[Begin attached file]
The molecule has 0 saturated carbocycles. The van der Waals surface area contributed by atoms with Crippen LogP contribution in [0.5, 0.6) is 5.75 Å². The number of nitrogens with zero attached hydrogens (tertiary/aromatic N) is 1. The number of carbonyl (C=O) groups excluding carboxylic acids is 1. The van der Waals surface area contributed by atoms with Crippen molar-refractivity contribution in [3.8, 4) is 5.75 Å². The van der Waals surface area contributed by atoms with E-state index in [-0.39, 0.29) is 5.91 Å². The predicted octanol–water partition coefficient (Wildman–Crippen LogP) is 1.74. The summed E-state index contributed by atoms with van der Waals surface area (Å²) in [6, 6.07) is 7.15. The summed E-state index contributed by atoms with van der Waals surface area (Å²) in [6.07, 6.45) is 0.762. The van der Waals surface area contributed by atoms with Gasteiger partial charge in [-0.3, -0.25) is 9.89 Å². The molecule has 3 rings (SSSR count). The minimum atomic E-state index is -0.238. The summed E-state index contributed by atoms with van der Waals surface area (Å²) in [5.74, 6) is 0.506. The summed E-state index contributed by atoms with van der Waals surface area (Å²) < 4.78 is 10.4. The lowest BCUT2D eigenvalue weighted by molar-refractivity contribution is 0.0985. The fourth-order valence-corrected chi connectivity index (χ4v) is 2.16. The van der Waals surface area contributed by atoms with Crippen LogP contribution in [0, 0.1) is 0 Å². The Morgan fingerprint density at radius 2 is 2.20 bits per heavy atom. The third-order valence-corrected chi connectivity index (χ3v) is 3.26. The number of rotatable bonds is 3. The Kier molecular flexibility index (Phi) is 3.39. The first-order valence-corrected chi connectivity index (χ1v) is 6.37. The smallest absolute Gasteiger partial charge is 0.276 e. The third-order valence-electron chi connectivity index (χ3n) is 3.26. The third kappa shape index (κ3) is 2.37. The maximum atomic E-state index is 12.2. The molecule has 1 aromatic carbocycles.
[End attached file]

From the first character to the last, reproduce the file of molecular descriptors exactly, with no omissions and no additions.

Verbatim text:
The molecule has 0 saturated carbocycles. The van der Waals surface area contributed by atoms with Crippen LogP contribution in [0.5, 0.6) is 5.75 Å². The number of nitrogens with zero attached hydrogens (tertiary/aromatic N) is 1. The number of carbonyl (C=O) groups excluding carboxylic acids is 1. The van der Waals surface area contributed by atoms with Crippen molar-refractivity contribution in [3.8, 4) is 5.75 Å². The van der Waals surface area contributed by atoms with E-state index in [-0.39, 0.29) is 5.91 Å². The predicted octanol–water partition coefficient (Wildman–Crippen LogP) is 1.74. The summed E-state index contributed by atoms with van der Waals surface area (Å²) in [6, 6.07) is 7.15. The summed E-state index contributed by atoms with van der Waals surface area (Å²) in [6.07, 6.45) is 0.762. The van der Waals surface area contributed by atoms with Gasteiger partial charge in [-0.3, -0.25) is 9.89 Å². The molecule has 3 rings (SSSR count). The minimum atomic E-state index is -0.238. The summed E-state index contributed by atoms with van der Waals surface area (Å²) in [5.74, 6) is 0.506. The summed E-state index contributed by atoms with van der Waals surface area (Å²) < 4.78 is 10.4. The lowest BCUT2D eigenvalue weighted by molar-refractivity contribution is 0.0985. The fourth-order valence-corrected chi connectivity index (χ4v) is 2.16. The van der Waals surface area contributed by atoms with Crippen LogP contribution in [0, 0.1) is 0 Å². The Morgan fingerprint density at radius 2 is 2.20 bits per heavy atom. The third-order valence-corrected chi connectivity index (χ3v) is 3.26. The number of rotatable bonds is 3. The Kier molecular flexibility index (Phi) is 3.39. The first-order valence-corrected chi connectivity index (χ1v) is 6.37. The smallest absolute Gasteiger partial charge is 0.276 e. The third-order valence-electron chi connectivity index (χ3n) is 3.26. The third kappa shape index (κ3) is 2.37. The maximum atomic E-state index is 12.2. The molecule has 1 aromatic carbocycles.